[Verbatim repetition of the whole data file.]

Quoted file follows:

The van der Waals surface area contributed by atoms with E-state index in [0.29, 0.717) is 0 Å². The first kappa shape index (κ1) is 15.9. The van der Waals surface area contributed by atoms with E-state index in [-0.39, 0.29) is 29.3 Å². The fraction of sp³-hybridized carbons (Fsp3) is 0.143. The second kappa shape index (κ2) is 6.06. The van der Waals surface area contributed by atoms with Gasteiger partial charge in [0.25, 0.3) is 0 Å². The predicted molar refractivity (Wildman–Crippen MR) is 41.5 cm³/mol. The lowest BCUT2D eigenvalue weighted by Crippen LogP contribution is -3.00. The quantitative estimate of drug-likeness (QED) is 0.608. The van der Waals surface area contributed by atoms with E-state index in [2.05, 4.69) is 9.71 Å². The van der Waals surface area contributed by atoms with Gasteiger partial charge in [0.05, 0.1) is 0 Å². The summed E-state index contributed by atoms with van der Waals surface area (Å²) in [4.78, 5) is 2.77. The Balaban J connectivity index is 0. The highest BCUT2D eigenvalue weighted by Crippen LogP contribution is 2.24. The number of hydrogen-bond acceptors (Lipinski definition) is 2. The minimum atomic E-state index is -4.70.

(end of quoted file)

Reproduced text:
The van der Waals surface area contributed by atoms with E-state index in [0.29, 0.717) is 0 Å². The first kappa shape index (κ1) is 15.9. The van der Waals surface area contributed by atoms with E-state index in [-0.39, 0.29) is 29.3 Å². The fraction of sp³-hybridized carbons (Fsp3) is 0.143. The second kappa shape index (κ2) is 6.06. The van der Waals surface area contributed by atoms with Gasteiger partial charge in [0.25, 0.3) is 0 Å². The predicted molar refractivity (Wildman–Crippen MR) is 41.5 cm³/mol. The lowest BCUT2D eigenvalue weighted by Crippen LogP contribution is -3.00. The quantitative estimate of drug-likeness (QED) is 0.608. The van der Waals surface area contributed by atoms with E-state index in [2.05, 4.69) is 9.71 Å². The van der Waals surface area contributed by atoms with Gasteiger partial charge in [0.05, 0.1) is 0 Å². The summed E-state index contributed by atoms with van der Waals surface area (Å²) in [4.78, 5) is 2.77. The Balaban J connectivity index is 0. The highest BCUT2D eigenvalue weighted by Crippen LogP contribution is 2.24. The number of hydrogen-bond acceptors (Lipinski definition) is 2. The minimum atomic E-state index is -4.70.